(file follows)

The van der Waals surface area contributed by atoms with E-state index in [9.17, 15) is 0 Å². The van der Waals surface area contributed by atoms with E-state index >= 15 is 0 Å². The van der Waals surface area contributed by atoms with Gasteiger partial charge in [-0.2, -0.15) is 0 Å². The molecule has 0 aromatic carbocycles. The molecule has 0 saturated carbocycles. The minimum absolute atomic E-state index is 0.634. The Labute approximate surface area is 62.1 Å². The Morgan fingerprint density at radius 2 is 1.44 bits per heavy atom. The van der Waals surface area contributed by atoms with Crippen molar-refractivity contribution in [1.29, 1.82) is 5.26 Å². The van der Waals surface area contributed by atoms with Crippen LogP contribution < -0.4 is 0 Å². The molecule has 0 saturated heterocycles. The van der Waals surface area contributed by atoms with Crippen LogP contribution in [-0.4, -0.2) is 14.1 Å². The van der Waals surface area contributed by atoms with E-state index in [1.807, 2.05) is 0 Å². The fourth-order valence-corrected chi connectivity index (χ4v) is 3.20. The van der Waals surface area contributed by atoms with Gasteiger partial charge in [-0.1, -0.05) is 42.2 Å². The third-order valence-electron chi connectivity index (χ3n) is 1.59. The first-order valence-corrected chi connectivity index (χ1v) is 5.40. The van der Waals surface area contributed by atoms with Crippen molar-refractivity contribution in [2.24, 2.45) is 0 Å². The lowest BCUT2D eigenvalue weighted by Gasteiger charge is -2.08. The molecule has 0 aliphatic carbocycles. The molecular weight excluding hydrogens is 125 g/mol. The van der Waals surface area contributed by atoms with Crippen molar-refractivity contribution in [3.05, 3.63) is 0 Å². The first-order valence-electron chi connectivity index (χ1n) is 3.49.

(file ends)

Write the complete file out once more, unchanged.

The van der Waals surface area contributed by atoms with E-state index in [9.17, 15) is 0 Å². The van der Waals surface area contributed by atoms with E-state index >= 15 is 0 Å². The van der Waals surface area contributed by atoms with Gasteiger partial charge in [-0.2, -0.15) is 0 Å². The molecule has 0 aromatic carbocycles. The molecule has 0 saturated carbocycles. The minimum absolute atomic E-state index is 0.634. The Labute approximate surface area is 62.1 Å². The Morgan fingerprint density at radius 2 is 1.44 bits per heavy atom. The van der Waals surface area contributed by atoms with Crippen molar-refractivity contribution in [1.29, 1.82) is 5.26 Å². The van der Waals surface area contributed by atoms with Crippen LogP contribution < -0.4 is 0 Å². The molecule has 0 saturated heterocycles. The van der Waals surface area contributed by atoms with Crippen LogP contribution in [-0.4, -0.2) is 14.1 Å². The van der Waals surface area contributed by atoms with E-state index in [1.807, 2.05) is 0 Å². The fourth-order valence-corrected chi connectivity index (χ4v) is 3.20. The van der Waals surface area contributed by atoms with Gasteiger partial charge in [-0.1, -0.05) is 42.2 Å². The third-order valence-electron chi connectivity index (χ3n) is 1.59. The first-order valence-corrected chi connectivity index (χ1v) is 5.40. The van der Waals surface area contributed by atoms with Crippen molar-refractivity contribution in [2.24, 2.45) is 0 Å². The lowest BCUT2D eigenvalue weighted by Gasteiger charge is -2.08. The molecule has 0 aliphatic carbocycles. The molecular weight excluding hydrogens is 125 g/mol. The van der Waals surface area contributed by atoms with Crippen molar-refractivity contribution in [3.05, 3.63) is 0 Å². The first-order valence-electron chi connectivity index (χ1n) is 3.49.